I need current answer to this as many answers are years ago. I hold dual citizenship, British/Canadian. I receive a British pension. I lived for more than 20 years in UK. I am going to UK on holiday and want to know if I am covered by NHS while there.

  • Where are you visiting in the U.K.? In Scotland, if the pension you receive is a State Pension you will be able to get NHS treatment for conditions that develop while you are in the U.K, nhsinform.scot/media/1141/… I believe the same applies elsewhere in the U.K. but haven’t been able to locate a definitive document - each Health Trust seems to publish its own
    – Traveller
    Apr 16, 2018 at 18:01
  • @rhialto No, the section on the rights of those receiving a State Pension and living abroad is on page 1.
    – Traveller
    Apr 17, 2018 at 6:58
  • What do you mean ‘on page 1’ - pls spell it all out - I am a novice. Apr 17, 2018 at 20:00
  • Page 1 of the link in my earlier comment
    – Traveller
    Apr 17, 2018 at 20:14

1 Answer 1


Only treatment in Accident&Emergency departments and GP surgeries is free for all https://www.gov.uk/government/publications/guidance-on-overseas-visitors-hospital-charging-regulations/summary-of-changes-made-to-the-way-the-nhs-charges-overseas-visitors-for-nhs-hospital-care In England, free NHS hospital treatment is provided on the basis of someone being ‘ordinarily resident’. https://www.nhs.uk/NHSEngland/AboutNHSservices/uk-visitors/Pages/access-services-in-England.aspx If you are visiting England from a non-EEA country, you need to ensure you are covered for healthcare through personal medical insurance for the duration of your visit, even if you are a former UK resident. If you need NHS treatment and have not arranged insurance, you will be charged at 150% of the standard NHS rate, unless an exemption category applies to either you or the treatment. If you are coming for more than six months, you may need to pay the immigration health surcharge.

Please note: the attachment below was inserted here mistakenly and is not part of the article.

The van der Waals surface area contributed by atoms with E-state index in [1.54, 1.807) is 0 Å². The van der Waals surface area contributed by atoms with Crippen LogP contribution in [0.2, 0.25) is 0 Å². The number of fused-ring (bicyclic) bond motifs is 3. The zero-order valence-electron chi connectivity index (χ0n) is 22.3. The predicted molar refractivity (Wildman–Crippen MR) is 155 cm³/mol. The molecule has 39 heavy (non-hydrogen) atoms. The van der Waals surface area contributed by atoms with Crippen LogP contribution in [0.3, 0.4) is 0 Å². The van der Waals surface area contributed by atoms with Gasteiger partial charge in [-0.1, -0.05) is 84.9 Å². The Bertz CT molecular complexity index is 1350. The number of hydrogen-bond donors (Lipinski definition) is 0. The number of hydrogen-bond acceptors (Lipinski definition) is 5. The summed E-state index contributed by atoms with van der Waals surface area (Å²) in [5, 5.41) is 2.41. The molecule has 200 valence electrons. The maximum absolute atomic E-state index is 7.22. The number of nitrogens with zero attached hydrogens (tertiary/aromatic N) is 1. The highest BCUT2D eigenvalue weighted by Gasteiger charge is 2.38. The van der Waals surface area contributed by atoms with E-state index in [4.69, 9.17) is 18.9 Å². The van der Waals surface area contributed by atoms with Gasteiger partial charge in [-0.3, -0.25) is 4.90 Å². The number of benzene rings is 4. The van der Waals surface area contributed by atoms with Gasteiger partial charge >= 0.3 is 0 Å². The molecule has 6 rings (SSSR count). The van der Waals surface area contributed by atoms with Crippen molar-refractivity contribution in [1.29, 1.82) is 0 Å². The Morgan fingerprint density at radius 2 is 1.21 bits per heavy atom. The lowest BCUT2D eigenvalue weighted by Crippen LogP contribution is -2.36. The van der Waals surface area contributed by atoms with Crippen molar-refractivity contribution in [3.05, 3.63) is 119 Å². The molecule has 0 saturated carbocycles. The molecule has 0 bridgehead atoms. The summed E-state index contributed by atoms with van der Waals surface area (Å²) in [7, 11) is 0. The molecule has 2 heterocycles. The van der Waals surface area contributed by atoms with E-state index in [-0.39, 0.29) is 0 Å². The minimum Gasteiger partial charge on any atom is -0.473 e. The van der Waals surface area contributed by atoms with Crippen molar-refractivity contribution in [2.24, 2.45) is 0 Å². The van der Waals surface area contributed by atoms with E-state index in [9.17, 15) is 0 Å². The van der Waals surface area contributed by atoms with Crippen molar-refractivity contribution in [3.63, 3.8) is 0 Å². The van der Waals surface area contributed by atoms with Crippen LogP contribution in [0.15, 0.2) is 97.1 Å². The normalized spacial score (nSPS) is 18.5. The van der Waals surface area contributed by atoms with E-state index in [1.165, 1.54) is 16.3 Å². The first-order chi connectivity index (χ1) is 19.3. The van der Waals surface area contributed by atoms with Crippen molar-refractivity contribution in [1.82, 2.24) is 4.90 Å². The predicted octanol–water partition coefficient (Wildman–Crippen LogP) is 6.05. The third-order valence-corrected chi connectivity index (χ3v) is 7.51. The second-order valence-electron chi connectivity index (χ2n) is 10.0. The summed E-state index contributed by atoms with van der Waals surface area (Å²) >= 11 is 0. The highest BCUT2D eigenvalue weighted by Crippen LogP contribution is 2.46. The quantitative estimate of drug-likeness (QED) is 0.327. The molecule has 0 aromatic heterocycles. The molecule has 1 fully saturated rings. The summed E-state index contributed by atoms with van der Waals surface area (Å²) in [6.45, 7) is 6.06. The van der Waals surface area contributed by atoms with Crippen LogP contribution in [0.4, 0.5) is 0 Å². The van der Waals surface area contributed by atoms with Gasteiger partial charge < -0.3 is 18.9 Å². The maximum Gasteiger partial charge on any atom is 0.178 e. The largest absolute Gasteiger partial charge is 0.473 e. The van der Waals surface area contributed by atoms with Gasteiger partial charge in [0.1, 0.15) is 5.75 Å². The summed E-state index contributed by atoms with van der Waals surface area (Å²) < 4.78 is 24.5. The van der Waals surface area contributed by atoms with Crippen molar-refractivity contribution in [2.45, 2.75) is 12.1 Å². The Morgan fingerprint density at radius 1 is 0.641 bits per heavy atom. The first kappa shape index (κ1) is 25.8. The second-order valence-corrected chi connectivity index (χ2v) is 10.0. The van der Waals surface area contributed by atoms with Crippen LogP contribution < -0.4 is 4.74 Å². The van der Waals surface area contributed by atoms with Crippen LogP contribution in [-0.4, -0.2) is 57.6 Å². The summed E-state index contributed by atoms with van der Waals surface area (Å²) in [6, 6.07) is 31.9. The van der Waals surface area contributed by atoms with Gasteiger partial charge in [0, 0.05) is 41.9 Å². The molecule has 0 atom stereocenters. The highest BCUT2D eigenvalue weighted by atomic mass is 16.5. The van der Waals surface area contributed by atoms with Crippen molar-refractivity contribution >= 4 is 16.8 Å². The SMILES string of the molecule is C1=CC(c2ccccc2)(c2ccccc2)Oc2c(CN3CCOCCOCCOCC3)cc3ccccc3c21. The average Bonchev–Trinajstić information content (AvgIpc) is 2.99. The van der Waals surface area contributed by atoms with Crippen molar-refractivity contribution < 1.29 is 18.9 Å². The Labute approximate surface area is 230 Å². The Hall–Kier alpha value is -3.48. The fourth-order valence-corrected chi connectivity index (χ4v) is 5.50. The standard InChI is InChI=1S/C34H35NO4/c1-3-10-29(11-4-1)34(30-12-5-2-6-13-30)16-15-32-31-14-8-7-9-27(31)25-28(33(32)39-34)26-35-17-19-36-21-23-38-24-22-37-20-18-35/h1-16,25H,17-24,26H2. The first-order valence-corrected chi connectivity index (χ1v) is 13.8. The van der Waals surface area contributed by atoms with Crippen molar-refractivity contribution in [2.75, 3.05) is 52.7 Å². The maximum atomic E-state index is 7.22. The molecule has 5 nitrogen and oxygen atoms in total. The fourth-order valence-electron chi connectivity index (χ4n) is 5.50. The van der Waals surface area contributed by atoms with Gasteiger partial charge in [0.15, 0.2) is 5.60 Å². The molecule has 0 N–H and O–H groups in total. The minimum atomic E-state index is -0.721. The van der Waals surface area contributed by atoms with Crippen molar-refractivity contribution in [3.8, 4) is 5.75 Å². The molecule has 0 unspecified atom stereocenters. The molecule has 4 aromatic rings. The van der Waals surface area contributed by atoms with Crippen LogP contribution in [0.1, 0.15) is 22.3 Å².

• 2
    It’s also worth noting that even if you do qualify for NHS care it certainly won’t repatriate you, so you may find yourself ill or injured in the UK facing a massive bill for medically appropriate transport to get back to Canada. You need travel insurance.
    – rhialto
    Apr 18, 2018 at 21:55

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